Steve Kraske has written two articles for the Kansas City Star proposing that the Nichols fountain on the Country Club Plaza be renamed. While it is impossible to ever understand all the logic used by some in make such proposals, it is my belief that one can easily see the fallacy of his arguments.
There have been some examples of cities in the South attempting to become politically correct by removing monuments honoring veterans of the War Between the States. I guess that Kraske feels that Kansas City is being left out and that we need to jump on the bandwagon.
When asked, most Americans will not have the correct answer to why a war divided our country in the first place. Most people believe that it was only about slavery, and regardless of what you may have been taught in junior high, that is simply not the truth.
While the immoral and unsavory practice of slavery was ended as one of the results of the war, there were numerous other issues, such as states’ rights and the economic imbalance between North and South. Historians today are still debating the exact causes and effects of that dark time in our nation’s past.
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Those statues were not erected to glamorize or condone slavery and oppression. Rather, they were created for the purpose of showing respect to brave men of valor who believed enough in a cause to risk their very lives. I have to wonder how many men and women in our country today are willing to risk all for a noble calling.
J.C. Nichols died before I was born. He was a real estate developer whose foresight and wisdom helped shape the future of the Kansas City metropolitan area. His goal was not to be a social engineer, but to create subdivisions and homes for a profit. Yes, he was in the business of making a profit and profit is not a dirty word.
During those years in which Armour Hills, Brookside, Crestwood, Fairway, Mission Hills and Prairie Village were being developed, Mr. Nichols had to be keenly aware of his market, or the projects would not have been successful. He, and those who assisted in the drafting of the restrictive covenants, knew the market.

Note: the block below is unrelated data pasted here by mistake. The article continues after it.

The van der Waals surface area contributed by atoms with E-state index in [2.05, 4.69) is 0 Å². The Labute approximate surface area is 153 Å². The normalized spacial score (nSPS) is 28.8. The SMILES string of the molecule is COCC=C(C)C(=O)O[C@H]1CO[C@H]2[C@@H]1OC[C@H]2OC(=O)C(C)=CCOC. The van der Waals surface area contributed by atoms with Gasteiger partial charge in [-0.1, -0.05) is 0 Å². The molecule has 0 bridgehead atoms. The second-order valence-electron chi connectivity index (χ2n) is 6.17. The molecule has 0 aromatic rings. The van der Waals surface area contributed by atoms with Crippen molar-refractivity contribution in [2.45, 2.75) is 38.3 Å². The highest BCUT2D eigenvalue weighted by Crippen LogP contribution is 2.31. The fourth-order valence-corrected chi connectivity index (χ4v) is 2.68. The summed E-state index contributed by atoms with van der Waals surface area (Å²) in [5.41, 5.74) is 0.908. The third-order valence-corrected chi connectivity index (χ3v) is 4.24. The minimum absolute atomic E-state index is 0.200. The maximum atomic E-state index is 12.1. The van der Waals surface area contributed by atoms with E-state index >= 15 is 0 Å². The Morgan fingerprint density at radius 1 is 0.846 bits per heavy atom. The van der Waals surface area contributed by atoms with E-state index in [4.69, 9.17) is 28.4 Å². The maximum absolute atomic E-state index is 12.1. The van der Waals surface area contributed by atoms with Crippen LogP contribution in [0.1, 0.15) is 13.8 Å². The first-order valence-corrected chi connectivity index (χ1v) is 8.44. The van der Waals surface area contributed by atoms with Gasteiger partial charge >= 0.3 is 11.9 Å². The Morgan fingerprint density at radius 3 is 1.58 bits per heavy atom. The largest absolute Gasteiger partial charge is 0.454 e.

Although it has only been a couple of generations or so since the development of those areas, home buyers today are not the same. We would quite quickly classify our predecessors in these developments as bigoted, narrow-minded and racist. They considered themselves to be normal.
Those people, with those views that are socially unacceptable today, would not be interested in purchasing homes in subdivisions that did contain those restrictions. Without the restrictions, the number of buyers would have decreased, and the area may not have seen the growth that eventually accompanied these developments.
Contrary to what Mr. Kraske would have us believe, Mr. Nichols was not personally responsible for depriving generations of African-Americans and children of certain religious faiths of a quality education. Nor did he personally prevent their parents from accumulating the personal wealth that comes from owing homes in prosperous neighborhoods.
In his latest article, it is reported that of several hundred responses, about 75 percent were supportive. My unofficial polling only amounts to talking about the two articles with somewhat less than several hundred, but with 100 percent agreeing that changing the name of the fountain accomplishes nothing.
It’s perfectly acceptable to feel bad for those who have suffered wrongdoing or have had bad things happen in their lives. I’m all for doing something to help others in distress. But I don’t have time for empty symbolism. If you want to help someone, then do it, but don’t waste time criticizing the values of a man who helped build a community, and who is not around to defend himself.
David Coffelt is a Harrisonville area resident and his email address is firstname.lastname@example.org.